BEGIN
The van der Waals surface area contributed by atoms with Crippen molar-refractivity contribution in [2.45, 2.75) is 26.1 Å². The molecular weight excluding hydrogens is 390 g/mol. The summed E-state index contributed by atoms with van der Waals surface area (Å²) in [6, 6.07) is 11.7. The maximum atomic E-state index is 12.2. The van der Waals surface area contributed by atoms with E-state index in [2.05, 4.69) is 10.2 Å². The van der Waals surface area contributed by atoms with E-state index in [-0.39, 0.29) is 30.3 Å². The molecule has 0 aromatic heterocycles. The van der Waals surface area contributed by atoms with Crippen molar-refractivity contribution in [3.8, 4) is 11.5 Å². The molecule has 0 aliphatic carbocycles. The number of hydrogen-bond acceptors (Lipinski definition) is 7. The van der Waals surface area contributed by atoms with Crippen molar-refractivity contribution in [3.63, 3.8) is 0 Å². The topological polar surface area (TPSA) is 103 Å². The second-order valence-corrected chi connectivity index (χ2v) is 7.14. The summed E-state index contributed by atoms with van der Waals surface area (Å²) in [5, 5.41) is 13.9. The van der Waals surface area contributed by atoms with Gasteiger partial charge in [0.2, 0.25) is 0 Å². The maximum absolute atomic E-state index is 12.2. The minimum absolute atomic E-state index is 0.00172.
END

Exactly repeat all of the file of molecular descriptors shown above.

The van der Waals surface area contributed by atoms with Crippen molar-refractivity contribution in [2.45, 2.75) is 26.1 Å². The molecular weight excluding hydrogens is 390 g/mol. The summed E-state index contributed by atoms with van der Waals surface area (Å²) in [6, 6.07) is 11.7. The maximum atomic E-state index is 12.2. The van der Waals surface area contributed by atoms with E-state index in [2.05, 4.69) is 10.2 Å². The van der Waals surface area contributed by atoms with E-state index in [-0.39, 0.29) is 30.3 Å². The molecule has 0 aromatic heterocycles. The van der Waals surface area contributed by atoms with Crippen molar-refractivity contribution in [3.8, 4) is 11.5 Å². The molecule has 0 aliphatic carbocycles. The number of hydrogen-bond acceptors (Lipinski definition) is 7. The van der Waals surface area contributed by atoms with Crippen molar-refractivity contribution in [3.63, 3.8) is 0 Å². The topological polar surface area (TPSA) is 103 Å². The second-order valence-corrected chi connectivity index (χ2v) is 7.14. The summed E-state index contributed by atoms with van der Waals surface area (Å²) in [5, 5.41) is 13.9. The van der Waals surface area contributed by atoms with Gasteiger partial charge in [0.2, 0.25) is 0 Å². The maximum absolute atomic E-state index is 12.2. The minimum absolute atomic E-state index is 0.00172.